Tight squeeze...

If you’re at all claustrophobic, then you may want to think twice before entering a confined space to undertake a bat survey. Common surveys involve surveying under a bridge in a gallery, within a culvert or even in an attic of a steading or house. These are all confined spaces and require special equipment and the appropriate training. A number of companies offer training in Scotland and provide you with an understanding of the use of the correct equipment and the competency to take on these more challenging surveys.


Inspecting an expansion joint on the trunk road

The use of gas monitors and escape sets, which are portable oxygen supplies to be used in emergencies, are covered in the training. These skills together with production of a risk assessment are a pre-requisite before attempting such surveys. Defined as low, medium and high risk environments each requires specific training, techniques and equipment.



Entering an inspection chamber on a bridge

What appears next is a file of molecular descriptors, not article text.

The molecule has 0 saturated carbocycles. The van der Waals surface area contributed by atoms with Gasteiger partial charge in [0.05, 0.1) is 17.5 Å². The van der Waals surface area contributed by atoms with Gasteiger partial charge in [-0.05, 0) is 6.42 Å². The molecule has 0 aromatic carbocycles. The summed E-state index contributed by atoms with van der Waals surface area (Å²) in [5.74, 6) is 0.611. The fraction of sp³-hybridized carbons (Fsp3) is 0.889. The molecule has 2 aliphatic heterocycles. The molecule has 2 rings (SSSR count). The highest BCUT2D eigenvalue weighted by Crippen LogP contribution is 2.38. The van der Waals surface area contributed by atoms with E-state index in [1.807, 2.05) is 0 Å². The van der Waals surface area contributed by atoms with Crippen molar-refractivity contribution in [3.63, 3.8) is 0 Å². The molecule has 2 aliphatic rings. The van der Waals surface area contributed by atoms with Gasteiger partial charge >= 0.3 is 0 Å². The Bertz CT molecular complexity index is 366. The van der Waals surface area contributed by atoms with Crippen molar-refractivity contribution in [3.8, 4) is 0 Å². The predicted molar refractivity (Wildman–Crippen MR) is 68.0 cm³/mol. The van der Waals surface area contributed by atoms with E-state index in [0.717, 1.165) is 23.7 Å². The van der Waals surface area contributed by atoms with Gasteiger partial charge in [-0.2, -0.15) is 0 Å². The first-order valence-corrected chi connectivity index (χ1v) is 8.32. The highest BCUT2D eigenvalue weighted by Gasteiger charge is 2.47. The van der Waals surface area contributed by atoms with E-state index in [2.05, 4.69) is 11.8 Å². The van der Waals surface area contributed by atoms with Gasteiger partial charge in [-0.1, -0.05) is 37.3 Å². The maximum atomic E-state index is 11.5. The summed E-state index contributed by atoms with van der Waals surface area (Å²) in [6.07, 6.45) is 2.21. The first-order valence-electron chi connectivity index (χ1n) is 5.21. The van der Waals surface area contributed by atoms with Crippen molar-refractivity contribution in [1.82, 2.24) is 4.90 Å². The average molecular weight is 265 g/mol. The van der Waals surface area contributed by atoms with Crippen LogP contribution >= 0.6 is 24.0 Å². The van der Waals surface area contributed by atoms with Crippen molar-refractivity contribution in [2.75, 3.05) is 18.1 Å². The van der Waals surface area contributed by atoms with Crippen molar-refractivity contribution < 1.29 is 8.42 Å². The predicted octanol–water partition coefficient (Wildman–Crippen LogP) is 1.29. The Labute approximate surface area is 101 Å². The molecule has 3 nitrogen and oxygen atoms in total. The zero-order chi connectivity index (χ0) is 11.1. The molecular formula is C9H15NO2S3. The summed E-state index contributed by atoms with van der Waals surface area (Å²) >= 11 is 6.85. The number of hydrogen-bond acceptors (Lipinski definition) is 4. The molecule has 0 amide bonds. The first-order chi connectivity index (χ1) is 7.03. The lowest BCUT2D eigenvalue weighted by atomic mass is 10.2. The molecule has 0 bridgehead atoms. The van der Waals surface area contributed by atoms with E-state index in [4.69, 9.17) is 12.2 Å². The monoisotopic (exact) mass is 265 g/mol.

Often the timing of planned works will require the bat surveyor to inspect the structure ahead of works. Whilst bat activity surveys are the obvious first choice to determine whether bats are using a structure this is not always possible or practical.


Recky ahead of a culvert inspection




We have 2 trained and competent personnel that have undertaken a number of surveys over the years. In some cases, sufficient information has been gleaned from these inspections to avoid the need for activity surveys and thereby avoided delays to work programmes.

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